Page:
Amarena Cherry Macarons

The other week at lunch a colleague mentioned cherry macarons, which triggered my memory – I’ve had a jar of amarena cherries sitting on my kitchen counter for a while. I had a great idea, which in the meantime I’d forgotten… so cherry amarena macarons it was.

My first attempt failed terribly. I overmixed the batter, which resulted in totally flat shells that couldn’t even be scraped from the baking paper. I believe there’s a rule about not turning your spoon/spatula more than 50 times or something, or else the batter is overmixed. However, if like my macarons you still get that tiny tip on your shells after baking, it is apparently undermixed. Oh well. Maybe next time…

Also, although I ran both the icing sugar and the almond flour through a blender, it seems that wasn’t enough because you can still see structure in my shells. Probably should have sifted both as well. Having said that – there is such a thing as overdoing things, I think. Even with the tips and the structure, the macarons I’ve made before as well as these ones always tasted perfect.

My baking endeavours seem to have been a bit jinxed this past weekend, though, because while I’ve worked according to this specific recipe before and always managed to get 26 shell halves out of the batter, this second batch weirdly only produced 12, so I only had 6 macarons.

One thing I really wasn’t content with was the colour of the shells. I tried to use some of the cherry liquid to colour the batter, but that didn’t work, it was way too weak. Next I tried red food colouring gel, which as you can see turned out quite garish. But again – it was the taste that mattered, and the buttercream turned out exactly as expected. Perfect.

I really love macarons, and my intention is to make a new batch the next few weeks just to get a feel for how much I really need to work the batter so I get evenly flat shells.

While I was so enthusiastic about getting this right, I decided to try some powder food colours and ordered some online. I typed “powder food colour for macarons” into the search field, and what came up was the Rainbow Dust brand. I couldn’t get all the colours I wanted in Germany, so I ordered some from the UK. Only to be really ticked off when they arrived to see the label said “for decorating only – non-edible”. WTF!? So that means you can make cake decorations with them that you then cannot eat? And you can definitely not add them to macarons batter. I would have had to pay postage & packaging again to return the UK orders, so that ticked me off even more. ๐Ÿ˜ก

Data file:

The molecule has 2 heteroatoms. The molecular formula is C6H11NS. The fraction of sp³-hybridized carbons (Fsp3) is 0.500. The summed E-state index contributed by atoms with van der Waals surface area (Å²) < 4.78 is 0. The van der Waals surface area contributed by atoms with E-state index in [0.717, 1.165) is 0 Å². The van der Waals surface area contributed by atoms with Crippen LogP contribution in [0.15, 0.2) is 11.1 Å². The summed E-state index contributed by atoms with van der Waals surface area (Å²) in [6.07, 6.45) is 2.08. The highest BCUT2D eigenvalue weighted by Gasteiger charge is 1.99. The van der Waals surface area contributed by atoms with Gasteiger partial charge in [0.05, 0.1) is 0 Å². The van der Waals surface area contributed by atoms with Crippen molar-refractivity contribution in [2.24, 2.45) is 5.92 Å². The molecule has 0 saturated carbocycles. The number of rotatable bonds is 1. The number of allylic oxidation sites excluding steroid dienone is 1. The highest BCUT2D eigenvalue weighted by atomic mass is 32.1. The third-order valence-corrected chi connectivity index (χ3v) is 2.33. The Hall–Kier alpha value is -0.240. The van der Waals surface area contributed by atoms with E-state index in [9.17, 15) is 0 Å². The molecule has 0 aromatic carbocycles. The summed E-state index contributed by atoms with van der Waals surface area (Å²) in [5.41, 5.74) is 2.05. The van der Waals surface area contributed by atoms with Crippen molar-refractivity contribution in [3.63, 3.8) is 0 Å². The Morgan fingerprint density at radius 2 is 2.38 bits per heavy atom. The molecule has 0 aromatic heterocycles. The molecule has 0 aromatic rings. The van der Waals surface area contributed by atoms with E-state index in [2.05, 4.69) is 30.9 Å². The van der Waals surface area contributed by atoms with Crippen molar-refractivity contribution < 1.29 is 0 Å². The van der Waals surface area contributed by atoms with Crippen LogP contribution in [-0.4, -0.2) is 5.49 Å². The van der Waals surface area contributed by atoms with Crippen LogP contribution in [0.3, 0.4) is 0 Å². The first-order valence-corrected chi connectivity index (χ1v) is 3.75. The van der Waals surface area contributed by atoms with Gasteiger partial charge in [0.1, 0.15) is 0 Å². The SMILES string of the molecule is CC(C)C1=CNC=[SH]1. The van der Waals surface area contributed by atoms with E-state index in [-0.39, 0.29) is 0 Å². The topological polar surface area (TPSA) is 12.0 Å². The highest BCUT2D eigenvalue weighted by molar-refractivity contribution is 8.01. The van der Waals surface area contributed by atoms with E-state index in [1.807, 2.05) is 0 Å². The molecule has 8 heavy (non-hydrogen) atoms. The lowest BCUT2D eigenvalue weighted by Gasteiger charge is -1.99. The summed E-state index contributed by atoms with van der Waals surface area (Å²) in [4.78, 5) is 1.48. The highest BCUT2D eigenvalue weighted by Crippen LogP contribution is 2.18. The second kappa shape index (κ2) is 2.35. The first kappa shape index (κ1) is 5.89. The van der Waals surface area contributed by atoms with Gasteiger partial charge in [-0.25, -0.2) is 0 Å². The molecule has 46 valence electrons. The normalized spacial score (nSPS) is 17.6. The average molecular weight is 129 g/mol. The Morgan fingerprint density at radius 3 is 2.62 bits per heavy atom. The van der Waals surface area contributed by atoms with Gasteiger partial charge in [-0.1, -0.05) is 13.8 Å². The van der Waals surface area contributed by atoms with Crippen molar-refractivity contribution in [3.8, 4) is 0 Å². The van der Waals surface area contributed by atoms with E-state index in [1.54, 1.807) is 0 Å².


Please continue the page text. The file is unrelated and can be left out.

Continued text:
Does anyone have any tips on what kinds of powder food colours to use for macarons? I’ve only used the gel variety so far.

Amarena Cherry Macarons

Macaron Shells
50 g finely ground skinned almonds (or almond flour)
75 g finely ground icing sugar
pinch baking powder
1 egg white (large)
20 g sugar

Buttercream
100 g soft butter, at room temperature
approx. 10 amarena cherries
50 ml liquid from amarena cherry jar

For the macarons, whip the egg white until very stiff. Keep on whipping while pouring in the sugar.

Mix almond flour, icing sugar and baking powder, then add to the egg white. Incorporate the dry ingredients with a wooden spoon or spatula until well mixed and smooth but donโ€™t overmix.

Place a non-stick baking mat on a baking tray. Using a piping bag with a large round nozzle, pipe the macarons mixture onto the baking mat making 26 circles.

Let sit for 20 minutes, then preheat oven to 150ยฐC / 300ยฐF (130ยฐC / 275ยฐF in fan oven). After a further 10 minutes, bake on middle shelf for 12 โ€“ 15 minutes. Let cool on the baking tray.

For the buttercream, halve or quarter the amarena cherries, then purรฉe with an immersion blender.

With a handheld blender, start mixing the butter and bit by bit [do not add all at once!] add the cherries & liquid. Once it has come together, use a spatula to make sure itโ€™s evenly mixed.

Using a piping bag with a star or round nozzle, pipe the buttercream onto half of the macarons shells and top with the other halves. Refrigerate until buttercream is firm.

Advertisements